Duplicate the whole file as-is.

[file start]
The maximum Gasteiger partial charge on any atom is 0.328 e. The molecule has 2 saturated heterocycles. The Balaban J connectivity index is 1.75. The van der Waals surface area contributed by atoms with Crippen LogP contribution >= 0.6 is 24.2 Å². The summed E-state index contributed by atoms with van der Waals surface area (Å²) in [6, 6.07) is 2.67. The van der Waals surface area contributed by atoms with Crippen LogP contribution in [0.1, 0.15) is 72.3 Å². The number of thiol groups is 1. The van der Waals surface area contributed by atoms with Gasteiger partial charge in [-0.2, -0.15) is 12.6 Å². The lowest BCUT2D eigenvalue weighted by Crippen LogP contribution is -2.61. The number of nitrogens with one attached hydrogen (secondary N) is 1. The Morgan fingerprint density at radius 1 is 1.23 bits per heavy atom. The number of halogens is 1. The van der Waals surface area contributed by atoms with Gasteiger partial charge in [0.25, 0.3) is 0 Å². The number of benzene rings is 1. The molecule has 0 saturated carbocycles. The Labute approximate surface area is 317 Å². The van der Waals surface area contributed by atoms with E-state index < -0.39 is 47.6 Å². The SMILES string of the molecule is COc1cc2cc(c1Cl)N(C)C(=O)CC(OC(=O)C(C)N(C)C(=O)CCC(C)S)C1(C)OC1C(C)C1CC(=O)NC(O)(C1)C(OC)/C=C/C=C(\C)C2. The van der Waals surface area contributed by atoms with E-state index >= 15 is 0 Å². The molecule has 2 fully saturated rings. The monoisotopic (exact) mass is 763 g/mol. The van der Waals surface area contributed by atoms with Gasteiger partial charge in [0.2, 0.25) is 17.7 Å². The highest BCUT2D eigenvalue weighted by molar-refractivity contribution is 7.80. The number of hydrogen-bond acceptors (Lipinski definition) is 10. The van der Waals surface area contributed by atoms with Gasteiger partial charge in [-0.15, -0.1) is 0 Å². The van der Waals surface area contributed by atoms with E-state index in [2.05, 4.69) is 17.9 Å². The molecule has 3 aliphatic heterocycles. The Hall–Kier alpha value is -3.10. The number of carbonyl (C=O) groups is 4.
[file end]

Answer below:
The maximum Gasteiger partial charge on any atom is 0.328 e. The molecule has 2 saturated heterocycles. The Balaban J connectivity index is 1.75. The van der Waals surface area contributed by atoms with Crippen LogP contribution >= 0.6 is 24.2 Å². The summed E-state index contributed by atoms with van der Waals surface area (Å²) in [6, 6.07) is 2.67. The van der Waals surface area contributed by atoms with Crippen LogP contribution in [0.1, 0.15) is 72.3 Å². The number of thiol groups is 1. The van der Waals surface area contributed by atoms with Gasteiger partial charge in [-0.2, -0.15) is 12.6 Å². The lowest BCUT2D eigenvalue weighted by Crippen LogP contribution is -2.61. The number of nitrogens with one attached hydrogen (secondary N) is 1. The Morgan fingerprint density at radius 1 is 1.23 bits per heavy atom. The number of halogens is 1. The van der Waals surface area contributed by atoms with Gasteiger partial charge in [0.25, 0.3) is 0 Å². The number of benzene rings is 1. The molecule has 0 saturated carbocycles. The Labute approximate surface area is 317 Å². The van der Waals surface area contributed by atoms with E-state index < -0.39 is 47.6 Å². The SMILES string of the molecule is COc1cc2cc(c1Cl)N(C)C(=O)CC(OC(=O)C(C)N(C)C(=O)CCC(C)S)C1(C)OC1C(C)C1CC(=O)NC(O)(C1)C(OC)/C=C/C=C(\C)C2. The van der Waals surface area contributed by atoms with E-state index >= 15 is 0 Å². The molecule has 2 fully saturated rings. The monoisotopic (exact) mass is 763 g/mol. The van der Waals surface area contributed by atoms with Gasteiger partial charge in [0.2, 0.25) is 17.7 Å². The highest BCUT2D eigenvalue weighted by molar-refractivity contribution is 7.80. The number of hydrogen-bond acceptors (Lipinski definition) is 10. The van der Waals surface area contributed by atoms with Gasteiger partial charge in [-0.15, -0.1) is 0 Å². The van der Waals surface area contributed by atoms with E-state index in [2.05, 4.69) is 17.9 Å². The molecule has 3 aliphatic heterocycles. The Hall–Kier alpha value is -3.10. The number of carbonyl (C=O) groups is 4.